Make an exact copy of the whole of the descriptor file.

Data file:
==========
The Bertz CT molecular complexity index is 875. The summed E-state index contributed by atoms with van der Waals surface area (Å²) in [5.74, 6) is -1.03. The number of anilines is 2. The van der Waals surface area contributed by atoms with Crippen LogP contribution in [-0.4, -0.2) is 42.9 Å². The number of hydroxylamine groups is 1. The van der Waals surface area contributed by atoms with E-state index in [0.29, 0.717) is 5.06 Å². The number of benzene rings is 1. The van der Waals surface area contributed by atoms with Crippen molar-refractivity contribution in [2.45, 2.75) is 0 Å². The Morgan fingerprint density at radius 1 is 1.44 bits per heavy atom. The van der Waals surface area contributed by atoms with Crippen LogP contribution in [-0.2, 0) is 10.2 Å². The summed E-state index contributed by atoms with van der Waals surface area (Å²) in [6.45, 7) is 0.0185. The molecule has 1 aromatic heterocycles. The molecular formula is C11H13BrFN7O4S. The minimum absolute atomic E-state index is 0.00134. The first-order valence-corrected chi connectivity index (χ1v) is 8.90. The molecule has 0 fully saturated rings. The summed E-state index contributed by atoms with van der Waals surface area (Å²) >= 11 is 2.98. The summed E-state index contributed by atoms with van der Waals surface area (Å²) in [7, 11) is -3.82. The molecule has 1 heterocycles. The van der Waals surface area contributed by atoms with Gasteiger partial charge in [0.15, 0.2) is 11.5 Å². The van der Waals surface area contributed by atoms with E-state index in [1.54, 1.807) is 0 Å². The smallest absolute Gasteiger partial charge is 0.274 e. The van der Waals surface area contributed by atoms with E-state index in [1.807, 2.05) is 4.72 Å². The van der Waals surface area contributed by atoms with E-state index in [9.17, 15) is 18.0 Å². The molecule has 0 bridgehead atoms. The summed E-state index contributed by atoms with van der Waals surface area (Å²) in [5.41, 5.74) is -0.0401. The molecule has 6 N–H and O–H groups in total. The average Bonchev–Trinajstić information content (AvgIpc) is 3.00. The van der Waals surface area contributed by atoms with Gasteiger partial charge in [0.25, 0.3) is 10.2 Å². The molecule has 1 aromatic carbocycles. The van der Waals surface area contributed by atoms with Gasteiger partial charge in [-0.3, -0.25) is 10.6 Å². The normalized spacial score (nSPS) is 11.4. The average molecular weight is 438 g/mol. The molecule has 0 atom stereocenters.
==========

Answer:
The Bertz CT molecular complexity index is 875. The summed E-state index contributed by atoms with van der Waals surface area (Å²) in [5.74, 6) is -1.03. The number of anilines is 2. The van der Waals surface area contributed by atoms with Crippen LogP contribution in [-0.4, -0.2) is 42.9 Å². The number of hydroxylamine groups is 1. The van der Waals surface area contributed by atoms with E-state index in [0.29, 0.717) is 5.06 Å². The number of benzene rings is 1. The van der Waals surface area contributed by atoms with Crippen molar-refractivity contribution in [2.45, 2.75) is 0 Å². The Morgan fingerprint density at radius 1 is 1.44 bits per heavy atom. The van der Waals surface area contributed by atoms with Crippen LogP contribution in [-0.2, 0) is 10.2 Å². The summed E-state index contributed by atoms with van der Waals surface area (Å²) in [6.45, 7) is 0.0185. The molecule has 1 aromatic heterocycles. The molecular formula is C11H13BrFN7O4S. The minimum absolute atomic E-state index is 0.00134. The first-order valence-corrected chi connectivity index (χ1v) is 8.90. The molecule has 0 fully saturated rings. The summed E-state index contributed by atoms with van der Waals surface area (Å²) >= 11 is 2.98. The summed E-state index contributed by atoms with van der Waals surface area (Å²) in [7, 11) is -3.82. The molecule has 1 heterocycles. The van der Waals surface area contributed by atoms with Gasteiger partial charge in [0.15, 0.2) is 11.5 Å². The van der Waals surface area contributed by atoms with E-state index in [1.54, 1.807) is 0 Å². The smallest absolute Gasteiger partial charge is 0.274 e. The van der Waals surface area contributed by atoms with E-state index in [1.807, 2.05) is 4.72 Å². The van der Waals surface area contributed by atoms with E-state index in [9.17, 15) is 18.0 Å². The molecule has 0 bridgehead atoms. The summed E-state index contributed by atoms with van der Waals surface area (Å²) in [5.41, 5.74) is -0.0401. The molecule has 6 N–H and O–H groups in total. The average Bonchev–Trinajstić information content (AvgIpc) is 3.00. The van der Waals surface area contributed by atoms with Gasteiger partial charge in [0.25, 0.3) is 10.2 Å². The molecule has 1 aromatic carbocycles. The van der Waals surface area contributed by atoms with Gasteiger partial charge in [-0.3, -0.25) is 10.6 Å². The normalized spacial score (nSPS) is 11.4. The average molecular weight is 438 g/mol. The molecule has 0 atom stereocenters.